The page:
(excerpt from BD #144, February 11, 2018)
Now, about Slavica Publishers, who will publish my “Introduction to Estonian literature” (now in its final edit). Slavica is a division of Indiana University's Department of Slavic and East European Languages and Cultures and “the leading U.S. specialty press devoted to scholarly monographs, collections of research articles, textbooks, reference works, and journals serving the field of Slavic languages and literatures, as well as Slavic and East European studies in general.” I am thrilled to be associated with Slavica and was eager to see their HQ. // It’s in an old bowling alley – this may sound odd but the premises are ideal for a roomy combination of office space and warehouse.
On the last day Vicki took me to the Bloomington campus of Indiana University (IU). It did not disappoint. And, yes, it’s big! American “big.” Bloomington is only one of eight IU campus sites. According to the National Association of College and University Business Officers, the value of IU and its affiliates was over $1.986 billion in 2016. The annual budget across all campuses totals over $3 Billion. It’s a public university with more than 110,000 students, of whom approximately 46,000 are enrolled at its flagship Bloomington campus. IU Bloomington is home to many premier schools, including a department of the School of Global and International Studies – the Department of Central Eurasian Studies - that teaches Finno Ugric studies. Areas of study include the languages and cultures of Hungary, Finland and Estonia and other smaller Finno Ugric peoples.
The department of Central Eurasian Studies has rather a curious history. It was created in 1942/3 during WWII as an "Army Specialized Training Program for Central Eurasian languages". It provided training in several Eurasian languages, including Russian, Turkish, Finnish and Hungarian. It became a Department (of Uralic and Altaic Studies) in 1965 and it has been known as the Department of Central Eurasian Studies since 1993. The department's studies program emphasizes language proficiency and familiarity with indigenous cultures. Several distinguished scholars of the Estonian Republic were associated with IU after fleeing the Soviets in 1944. These include:
Ants Oras (1900-1982) of Tartu, Oxford (UK), Helsinki and Florida Universities. Ants Oras is the man who compiled (in 1938 in Estonia) the enormously influential collection of poetry by the “Arbujad,” “the Augurs.” The group included Alver, Talvik and Merilaas. Oras later edited a definitive IU anthology “Estonian literary reader” (1963).
Felix Oinas (1911-2004) of Tartu, Budapest and Indiana Universities was professor of Uralic and Altaic Studies and Slavic Languages and Literatures at Indiana from 1950 until 1981. An elected fellow of several scholarly organizations, including the American Folklore Society, Felix was an active researcher, educator, administrator, editor, and writer. He was the author of more than 400 books, articles, reviews, and other contributions on folklore, literature, and linguistics.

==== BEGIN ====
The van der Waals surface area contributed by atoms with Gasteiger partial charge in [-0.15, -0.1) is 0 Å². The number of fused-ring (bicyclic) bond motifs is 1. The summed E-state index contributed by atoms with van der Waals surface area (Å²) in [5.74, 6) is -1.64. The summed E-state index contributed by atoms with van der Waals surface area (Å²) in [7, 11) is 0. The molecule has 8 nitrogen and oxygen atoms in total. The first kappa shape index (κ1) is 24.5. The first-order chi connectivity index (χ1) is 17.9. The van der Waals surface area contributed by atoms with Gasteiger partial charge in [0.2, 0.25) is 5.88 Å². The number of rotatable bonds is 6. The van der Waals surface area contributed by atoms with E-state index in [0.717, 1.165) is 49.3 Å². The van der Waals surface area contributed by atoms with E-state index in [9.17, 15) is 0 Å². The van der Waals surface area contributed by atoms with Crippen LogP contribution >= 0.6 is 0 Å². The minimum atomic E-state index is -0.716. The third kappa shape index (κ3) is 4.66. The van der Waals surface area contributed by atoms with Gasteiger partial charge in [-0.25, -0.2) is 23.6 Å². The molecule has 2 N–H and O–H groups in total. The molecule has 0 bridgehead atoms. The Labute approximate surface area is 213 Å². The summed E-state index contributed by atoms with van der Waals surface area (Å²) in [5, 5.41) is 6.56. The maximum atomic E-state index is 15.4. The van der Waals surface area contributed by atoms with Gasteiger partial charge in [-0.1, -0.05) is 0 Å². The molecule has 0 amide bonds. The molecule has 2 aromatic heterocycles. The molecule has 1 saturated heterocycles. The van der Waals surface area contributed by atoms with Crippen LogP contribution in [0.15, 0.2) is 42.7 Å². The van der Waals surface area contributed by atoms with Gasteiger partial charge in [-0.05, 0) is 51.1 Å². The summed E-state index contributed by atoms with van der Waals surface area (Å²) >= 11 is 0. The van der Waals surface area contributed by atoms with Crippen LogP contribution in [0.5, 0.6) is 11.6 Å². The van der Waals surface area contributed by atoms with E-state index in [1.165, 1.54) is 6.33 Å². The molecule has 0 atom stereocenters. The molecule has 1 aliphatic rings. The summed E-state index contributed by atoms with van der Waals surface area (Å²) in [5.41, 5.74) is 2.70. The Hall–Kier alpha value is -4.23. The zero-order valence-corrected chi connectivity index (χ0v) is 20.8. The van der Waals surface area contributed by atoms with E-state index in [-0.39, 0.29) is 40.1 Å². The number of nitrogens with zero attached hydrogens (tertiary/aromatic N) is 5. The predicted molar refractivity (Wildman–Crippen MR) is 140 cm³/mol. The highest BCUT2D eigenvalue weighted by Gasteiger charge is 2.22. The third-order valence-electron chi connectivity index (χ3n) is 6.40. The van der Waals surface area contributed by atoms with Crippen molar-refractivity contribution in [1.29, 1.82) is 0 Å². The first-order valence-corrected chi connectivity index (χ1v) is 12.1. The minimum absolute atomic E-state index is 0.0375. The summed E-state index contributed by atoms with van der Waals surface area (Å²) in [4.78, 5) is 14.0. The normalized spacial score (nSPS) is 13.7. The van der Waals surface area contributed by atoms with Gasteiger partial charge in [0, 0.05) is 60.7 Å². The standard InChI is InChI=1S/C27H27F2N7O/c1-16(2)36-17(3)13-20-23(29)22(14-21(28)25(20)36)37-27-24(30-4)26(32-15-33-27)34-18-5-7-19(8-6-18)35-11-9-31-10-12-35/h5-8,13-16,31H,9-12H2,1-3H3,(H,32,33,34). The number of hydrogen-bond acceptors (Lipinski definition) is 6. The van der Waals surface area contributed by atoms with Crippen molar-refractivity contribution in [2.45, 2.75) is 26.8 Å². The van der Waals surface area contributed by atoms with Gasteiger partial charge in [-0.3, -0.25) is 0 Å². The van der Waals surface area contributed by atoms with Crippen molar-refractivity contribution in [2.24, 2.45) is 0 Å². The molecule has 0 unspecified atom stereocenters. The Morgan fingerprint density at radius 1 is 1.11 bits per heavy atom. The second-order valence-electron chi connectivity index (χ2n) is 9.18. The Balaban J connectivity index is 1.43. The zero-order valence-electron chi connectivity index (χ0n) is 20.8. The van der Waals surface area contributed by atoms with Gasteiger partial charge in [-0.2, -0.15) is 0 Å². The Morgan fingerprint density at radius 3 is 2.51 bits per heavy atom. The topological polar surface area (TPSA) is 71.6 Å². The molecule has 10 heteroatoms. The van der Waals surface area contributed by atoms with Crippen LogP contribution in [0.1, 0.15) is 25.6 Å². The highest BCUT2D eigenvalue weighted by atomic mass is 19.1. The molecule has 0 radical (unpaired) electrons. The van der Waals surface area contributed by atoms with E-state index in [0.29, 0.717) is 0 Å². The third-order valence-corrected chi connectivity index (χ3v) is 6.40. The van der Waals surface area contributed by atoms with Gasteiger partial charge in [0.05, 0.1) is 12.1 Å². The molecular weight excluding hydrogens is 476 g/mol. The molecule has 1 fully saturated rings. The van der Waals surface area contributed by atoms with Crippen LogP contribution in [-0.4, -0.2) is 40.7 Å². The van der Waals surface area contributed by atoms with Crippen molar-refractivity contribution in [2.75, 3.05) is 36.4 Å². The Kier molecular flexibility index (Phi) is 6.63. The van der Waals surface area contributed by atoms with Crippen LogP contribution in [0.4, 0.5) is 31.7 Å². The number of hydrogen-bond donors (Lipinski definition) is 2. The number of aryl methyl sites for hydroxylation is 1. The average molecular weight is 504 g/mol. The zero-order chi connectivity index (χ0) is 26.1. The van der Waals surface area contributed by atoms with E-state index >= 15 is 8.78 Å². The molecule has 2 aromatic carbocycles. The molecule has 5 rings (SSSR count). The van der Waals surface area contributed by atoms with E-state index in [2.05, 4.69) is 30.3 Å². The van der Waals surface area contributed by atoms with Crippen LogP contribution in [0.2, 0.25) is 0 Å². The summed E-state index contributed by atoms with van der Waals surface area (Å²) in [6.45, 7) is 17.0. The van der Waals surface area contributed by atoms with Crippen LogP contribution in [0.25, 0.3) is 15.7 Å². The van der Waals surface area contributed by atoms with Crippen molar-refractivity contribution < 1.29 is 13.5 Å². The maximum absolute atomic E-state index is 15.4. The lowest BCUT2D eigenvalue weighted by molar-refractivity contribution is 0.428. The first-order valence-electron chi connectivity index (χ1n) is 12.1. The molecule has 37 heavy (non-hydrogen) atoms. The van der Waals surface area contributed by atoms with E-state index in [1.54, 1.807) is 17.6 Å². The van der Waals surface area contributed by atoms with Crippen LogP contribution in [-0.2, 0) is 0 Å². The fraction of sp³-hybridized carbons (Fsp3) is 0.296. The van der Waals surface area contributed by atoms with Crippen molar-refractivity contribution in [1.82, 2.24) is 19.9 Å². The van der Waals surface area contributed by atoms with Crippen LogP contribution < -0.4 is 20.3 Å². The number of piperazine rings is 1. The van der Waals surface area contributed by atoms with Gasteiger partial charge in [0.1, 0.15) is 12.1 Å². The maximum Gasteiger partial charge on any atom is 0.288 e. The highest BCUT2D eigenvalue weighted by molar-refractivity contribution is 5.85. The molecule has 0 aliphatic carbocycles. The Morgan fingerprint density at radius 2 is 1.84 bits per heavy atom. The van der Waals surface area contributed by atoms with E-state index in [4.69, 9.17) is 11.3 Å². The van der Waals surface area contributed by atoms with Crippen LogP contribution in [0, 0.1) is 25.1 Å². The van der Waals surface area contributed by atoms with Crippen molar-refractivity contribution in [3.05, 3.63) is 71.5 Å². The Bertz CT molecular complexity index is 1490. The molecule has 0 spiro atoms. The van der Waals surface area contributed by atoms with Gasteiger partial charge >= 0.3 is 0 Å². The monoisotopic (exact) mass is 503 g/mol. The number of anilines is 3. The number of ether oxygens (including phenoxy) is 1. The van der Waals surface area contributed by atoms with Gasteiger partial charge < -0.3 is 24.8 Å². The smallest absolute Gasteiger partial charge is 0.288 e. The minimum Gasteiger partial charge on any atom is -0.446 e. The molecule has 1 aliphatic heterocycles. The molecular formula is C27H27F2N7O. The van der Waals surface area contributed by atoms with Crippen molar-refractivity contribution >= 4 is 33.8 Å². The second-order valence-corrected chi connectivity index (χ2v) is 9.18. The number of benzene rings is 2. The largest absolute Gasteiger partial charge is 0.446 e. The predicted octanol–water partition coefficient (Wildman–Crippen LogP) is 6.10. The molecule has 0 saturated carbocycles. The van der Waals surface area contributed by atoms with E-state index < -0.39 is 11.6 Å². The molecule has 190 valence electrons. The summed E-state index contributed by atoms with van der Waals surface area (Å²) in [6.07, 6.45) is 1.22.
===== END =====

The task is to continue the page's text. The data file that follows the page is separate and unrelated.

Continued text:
Alo Raun (1905- 2004) of Tartu, the Baltic University (a joint Estonian, Latvian and Lithuanians university in German Displaced Persons Camps, 1946-1949) and Indiana University. Alo, a linguist, was professor emeritus at IU 1952 - 1975. The Alo Raun Prize is named after him and rewards student excellence in Estonian and/or Finnish Studies.
Toivo U. Raun (b. 1943) of Indiana, Princeton, California and Toronto Universities, is Alo’s son. He was born in Tartu and was educated in the USA. He is currently a professor of Central Eurasian studies and adjunct professor of history at Indiana specialising in modern Baltic and Finnish history. Toivo has been president of the Association for the Advancement of Baltic Studies and editor-in-chief of “Journal of Baltic Studies 1981-1985.” Most scholars of matters Estonian will know Toivo Raun as the author of the indispensable “Estonia and the Estonians” text book that has solved many a problem for me in its time. Jackie Collins it ain’t but it’s impeccably reliable being well researched and well organised.
Estonian academics are currently represented here by Piibi-Kai Kivik a graduate (linguistics) of Tartu, Cambridge (UK) and Indiana.
Indiana University came into being in 1839. It was originally the Indiana State Seminary established in 1820. The university has grown slowly but surely over nearly two centuries but Bloomington has remained the core campus. Its area today is 1,933 acres or 7.82 km2) Many of the buildings, especially the older central buildings, are made from limestone quarried locally and very handsome they are too! Sandstone is a very pleasing light coloured sronr, the architecture is functional but elegant and the grounds green and spacious. A pretty little creek - the “Jordan River,” named after a 19th century ichthyologist and botanist - runs through the centre of the campus. The core of the Bloomington campus was built in the 1930’s as part of a public building program of the New Deal initiated by Franklin Delano Roosevelt (1882-1945). The aim of the New Deal was to alleviate the privations of the Depression and almost every community in the USA got a New Deal park, bridge or school. Another FDR initiative that helped IU to grow was the G.I. Bill (the Serviceman's Readjustment Act 1944). The GI Bill enabled access to higher education for soldiers who had fought in WWII. Tuition fees and living expenses were paid by the government. Provision was also made for low-cost mortgages, low-interest loans to start a business and there was one year unemployment compensation. Students who were products of the post WWII “baby boom” further swelled IU enrollment in the 1960s – matriculation went from 5,403 in 1940 to 30,368 in 1970. //